The consequences for getting caught without your license in Colorado depend on the situation. If you've forgotten it, and a police officer stops you, you're looking at a simple traffic ticket. However, if you drive after your license is suspended or revoked, you're considered guilty of Driving Under Restraint under Title 42-2-138 of the state's criminal code. The more DUR convictions you accumulate, the longer you'll wait to drive again.
Driving Without a License
Not having a valid license in your possession while driving is a Class B civil traffic infraction under Title 14-2-101. Fines range from $15 to $100, and no penalty points go on your driving record. If you don't fight the ticket, you must pay it in 20 days -- either by mail to the Division of Motor Vehicles, or in person at your local traffic court. If you do contest the ticket, you may request a hearing before a judge or magistrate. Failure to pay prevents you from renewing your license.
DUR: Legal Definition
Your situation gets more complicated if your license has been taken away and you drive anyway. "Restrained" under Title 42-2-138 refers to any denial, revocation or suspension of driving privileges -- whether it happened in Colorado, or another state. To make a DUR charge stick, a prosecutor must show you drove knowing that your license was under restraint. For statutory purposes, "knowledge" doesn't mean knowledge of a specific restraint, or its duration. The law doesn't distinguish between residents and non-residents.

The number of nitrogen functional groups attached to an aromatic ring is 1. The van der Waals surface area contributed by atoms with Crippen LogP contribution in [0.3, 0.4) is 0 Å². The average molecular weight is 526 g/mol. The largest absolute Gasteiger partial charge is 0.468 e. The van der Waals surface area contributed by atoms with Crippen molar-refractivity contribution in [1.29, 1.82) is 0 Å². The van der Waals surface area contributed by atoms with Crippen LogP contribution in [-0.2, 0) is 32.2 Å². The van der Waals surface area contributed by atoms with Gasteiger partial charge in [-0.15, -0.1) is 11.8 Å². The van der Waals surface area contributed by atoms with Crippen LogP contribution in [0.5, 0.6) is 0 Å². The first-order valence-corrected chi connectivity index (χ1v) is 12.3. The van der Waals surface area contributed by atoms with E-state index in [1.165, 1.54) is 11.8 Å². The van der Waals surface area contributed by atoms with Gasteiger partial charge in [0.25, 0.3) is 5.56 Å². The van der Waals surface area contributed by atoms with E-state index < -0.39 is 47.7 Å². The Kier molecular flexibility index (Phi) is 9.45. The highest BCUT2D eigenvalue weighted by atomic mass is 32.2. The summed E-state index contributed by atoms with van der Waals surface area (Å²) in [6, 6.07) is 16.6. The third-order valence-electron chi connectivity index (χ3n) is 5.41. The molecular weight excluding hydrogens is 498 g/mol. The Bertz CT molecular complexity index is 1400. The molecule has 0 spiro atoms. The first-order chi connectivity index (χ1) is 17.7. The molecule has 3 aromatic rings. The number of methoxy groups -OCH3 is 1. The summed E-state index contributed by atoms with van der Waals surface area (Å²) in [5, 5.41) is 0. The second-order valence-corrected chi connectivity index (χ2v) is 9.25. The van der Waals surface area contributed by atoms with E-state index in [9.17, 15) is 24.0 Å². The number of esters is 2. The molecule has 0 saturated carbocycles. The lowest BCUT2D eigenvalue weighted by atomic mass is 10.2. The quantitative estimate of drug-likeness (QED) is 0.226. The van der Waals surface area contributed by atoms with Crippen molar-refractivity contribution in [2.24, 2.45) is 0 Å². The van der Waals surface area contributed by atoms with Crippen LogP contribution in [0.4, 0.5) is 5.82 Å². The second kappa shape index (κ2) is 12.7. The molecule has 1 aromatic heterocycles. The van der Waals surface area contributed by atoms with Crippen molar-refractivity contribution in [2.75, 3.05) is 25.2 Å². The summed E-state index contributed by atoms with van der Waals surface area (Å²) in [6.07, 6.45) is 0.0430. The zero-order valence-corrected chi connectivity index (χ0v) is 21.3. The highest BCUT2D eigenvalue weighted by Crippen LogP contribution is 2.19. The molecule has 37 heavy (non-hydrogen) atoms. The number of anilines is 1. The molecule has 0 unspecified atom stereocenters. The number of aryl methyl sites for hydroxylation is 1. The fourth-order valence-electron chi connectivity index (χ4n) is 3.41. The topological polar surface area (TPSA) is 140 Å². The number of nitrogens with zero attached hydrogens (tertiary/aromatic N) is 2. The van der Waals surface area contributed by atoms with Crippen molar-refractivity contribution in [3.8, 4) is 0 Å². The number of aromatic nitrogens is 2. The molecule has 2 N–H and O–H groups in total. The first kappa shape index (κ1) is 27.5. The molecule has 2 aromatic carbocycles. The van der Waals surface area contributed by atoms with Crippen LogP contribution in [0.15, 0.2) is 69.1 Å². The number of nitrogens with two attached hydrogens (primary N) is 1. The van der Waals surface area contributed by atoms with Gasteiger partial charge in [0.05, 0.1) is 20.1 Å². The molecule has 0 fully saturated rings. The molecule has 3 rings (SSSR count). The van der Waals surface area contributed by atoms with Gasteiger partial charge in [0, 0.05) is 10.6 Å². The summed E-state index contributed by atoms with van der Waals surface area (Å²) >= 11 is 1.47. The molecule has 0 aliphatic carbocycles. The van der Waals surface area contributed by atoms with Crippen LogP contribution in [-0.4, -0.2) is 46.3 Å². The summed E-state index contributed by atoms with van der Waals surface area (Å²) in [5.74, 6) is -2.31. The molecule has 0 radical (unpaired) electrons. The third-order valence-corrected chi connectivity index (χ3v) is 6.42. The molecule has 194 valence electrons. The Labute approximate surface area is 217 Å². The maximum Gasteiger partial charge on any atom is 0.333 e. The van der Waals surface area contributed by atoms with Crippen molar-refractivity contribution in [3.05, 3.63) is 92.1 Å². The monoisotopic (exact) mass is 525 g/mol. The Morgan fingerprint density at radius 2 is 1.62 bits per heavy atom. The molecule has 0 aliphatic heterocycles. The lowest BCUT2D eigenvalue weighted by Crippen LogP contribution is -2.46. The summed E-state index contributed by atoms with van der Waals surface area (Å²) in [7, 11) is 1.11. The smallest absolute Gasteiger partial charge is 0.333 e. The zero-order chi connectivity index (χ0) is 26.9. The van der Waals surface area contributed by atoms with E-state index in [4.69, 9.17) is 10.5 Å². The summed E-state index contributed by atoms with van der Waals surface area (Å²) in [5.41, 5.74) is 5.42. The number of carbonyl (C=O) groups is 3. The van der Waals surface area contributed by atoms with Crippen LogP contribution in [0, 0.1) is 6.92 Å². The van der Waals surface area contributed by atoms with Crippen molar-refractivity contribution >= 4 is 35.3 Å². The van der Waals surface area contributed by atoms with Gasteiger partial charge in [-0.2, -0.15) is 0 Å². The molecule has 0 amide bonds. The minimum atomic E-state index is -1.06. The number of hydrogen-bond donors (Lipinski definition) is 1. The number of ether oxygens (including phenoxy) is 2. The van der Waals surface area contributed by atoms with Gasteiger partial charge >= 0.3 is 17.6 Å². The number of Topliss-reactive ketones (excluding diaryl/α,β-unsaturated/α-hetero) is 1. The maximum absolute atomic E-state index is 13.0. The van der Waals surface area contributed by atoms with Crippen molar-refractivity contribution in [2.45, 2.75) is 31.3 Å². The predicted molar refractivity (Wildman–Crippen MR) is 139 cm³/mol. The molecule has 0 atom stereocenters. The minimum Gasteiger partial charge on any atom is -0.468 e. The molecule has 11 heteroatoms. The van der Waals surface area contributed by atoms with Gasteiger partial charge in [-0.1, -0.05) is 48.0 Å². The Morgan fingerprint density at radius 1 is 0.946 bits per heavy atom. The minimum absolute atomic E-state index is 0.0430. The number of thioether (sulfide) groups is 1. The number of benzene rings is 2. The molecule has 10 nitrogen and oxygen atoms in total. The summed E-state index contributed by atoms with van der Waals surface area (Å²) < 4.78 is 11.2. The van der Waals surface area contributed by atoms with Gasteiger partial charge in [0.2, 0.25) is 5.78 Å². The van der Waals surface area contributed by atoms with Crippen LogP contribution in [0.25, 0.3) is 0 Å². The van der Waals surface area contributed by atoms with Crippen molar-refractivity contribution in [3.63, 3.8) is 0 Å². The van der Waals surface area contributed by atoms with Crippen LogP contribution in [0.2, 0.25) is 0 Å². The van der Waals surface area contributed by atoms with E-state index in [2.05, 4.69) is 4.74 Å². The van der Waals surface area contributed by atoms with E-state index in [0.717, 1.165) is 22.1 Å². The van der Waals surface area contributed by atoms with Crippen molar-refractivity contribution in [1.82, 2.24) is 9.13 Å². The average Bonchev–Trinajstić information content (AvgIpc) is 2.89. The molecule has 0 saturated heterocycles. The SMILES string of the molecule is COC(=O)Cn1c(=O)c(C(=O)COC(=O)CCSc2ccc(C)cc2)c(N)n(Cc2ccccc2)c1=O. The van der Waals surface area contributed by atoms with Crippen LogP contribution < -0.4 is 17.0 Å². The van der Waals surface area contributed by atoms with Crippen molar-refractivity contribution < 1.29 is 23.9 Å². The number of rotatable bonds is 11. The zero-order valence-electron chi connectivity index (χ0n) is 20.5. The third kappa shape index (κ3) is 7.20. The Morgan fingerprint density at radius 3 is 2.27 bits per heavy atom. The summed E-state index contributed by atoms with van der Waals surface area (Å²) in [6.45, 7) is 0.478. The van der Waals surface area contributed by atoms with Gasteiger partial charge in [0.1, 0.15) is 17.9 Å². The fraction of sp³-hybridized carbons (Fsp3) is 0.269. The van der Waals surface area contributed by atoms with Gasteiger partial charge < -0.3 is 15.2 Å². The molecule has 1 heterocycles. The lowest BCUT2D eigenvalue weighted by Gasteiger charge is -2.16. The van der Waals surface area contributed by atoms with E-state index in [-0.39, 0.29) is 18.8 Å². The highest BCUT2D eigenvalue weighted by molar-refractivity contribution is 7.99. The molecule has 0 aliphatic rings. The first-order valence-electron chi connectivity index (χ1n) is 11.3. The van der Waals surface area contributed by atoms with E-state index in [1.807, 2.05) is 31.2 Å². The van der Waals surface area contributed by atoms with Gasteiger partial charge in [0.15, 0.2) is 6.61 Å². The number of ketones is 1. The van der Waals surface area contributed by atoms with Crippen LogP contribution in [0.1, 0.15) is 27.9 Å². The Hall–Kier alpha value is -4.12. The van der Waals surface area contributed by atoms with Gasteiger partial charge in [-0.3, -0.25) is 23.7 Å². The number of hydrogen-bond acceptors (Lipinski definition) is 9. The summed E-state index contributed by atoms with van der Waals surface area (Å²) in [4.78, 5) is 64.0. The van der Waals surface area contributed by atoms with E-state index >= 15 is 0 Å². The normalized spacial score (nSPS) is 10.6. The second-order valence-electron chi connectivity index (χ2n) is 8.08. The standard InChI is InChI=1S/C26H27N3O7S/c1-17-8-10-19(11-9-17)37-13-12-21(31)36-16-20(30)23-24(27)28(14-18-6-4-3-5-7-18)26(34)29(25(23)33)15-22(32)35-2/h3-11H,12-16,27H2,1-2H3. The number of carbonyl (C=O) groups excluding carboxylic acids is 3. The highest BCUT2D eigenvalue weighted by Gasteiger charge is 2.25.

A first-time offender whose license is restrained for non-alcohol related violations is guilty of a misdemeanor. Such an offense is punishable by a $500 maximum fine, six months of county jail time, and ineligibility for reinstatement of driving privileges for a year. The same consequences apply to second and subsequent offenses -- except you're barred from driving again for three years.
Tougher sanctions apply for drivers who take the road anyway when their license is restrained for alcohol-related offenses, such as like Underage Drunk Driving. Consequences include a mandatory county jail sentence of 30 days to a year, and fines of $500 to $1,000. A subsequent conviction means up to two years of county time, and $3,000 in fines. If the new offense occurred within five years, you'll lose your license for a four-year period. However, a judge may suspend the jail time if you drove because of an emergency.
Once a conviction or judgment of guilt goes on your record, you must immediately surrender whatever license or instructional permit has been granted by Colorado, another state, or foreign country. The court will then submit it with the verdict to the DMV. Anyone who fails to give up his license or permit when required to do so is also guilty of a Class 2 misdemeanor traffic offense. Conviction carries 10 to 90 days of county jail time, fines of $150 to $300, or both.
You must satisfy all license revocation or suspension conditions before applying for reinstatement through the DMV, which is an agency of the Department of Revenue. Complete and mail Form-DR 2870 to: Motor Vehicle Division, 1881 Pierce St., Lakewood, CO 80214. You'll have to include payment for the required $95 fee. If you need more specific advice, call (303) 205-5600, or email: email@example.com. As part of the process, you'll have to apply for a new license, which means passing a written and road test.
- Colorado Department of Revenue: Division of Motor Vehicles: Process to Reinstate Driving Privilege
- Colorado Department of Transportation: Model Traffic Code for Colorado
- Colorado Judicial Branch: Answers to Your Questions About County Court Violations
- Colorado Revised Statutes: Title 42: Vehicles and Traffic Drivers' Licenses
- Kurtz & Peckham: Criminal Law: Traffic Violations: DUR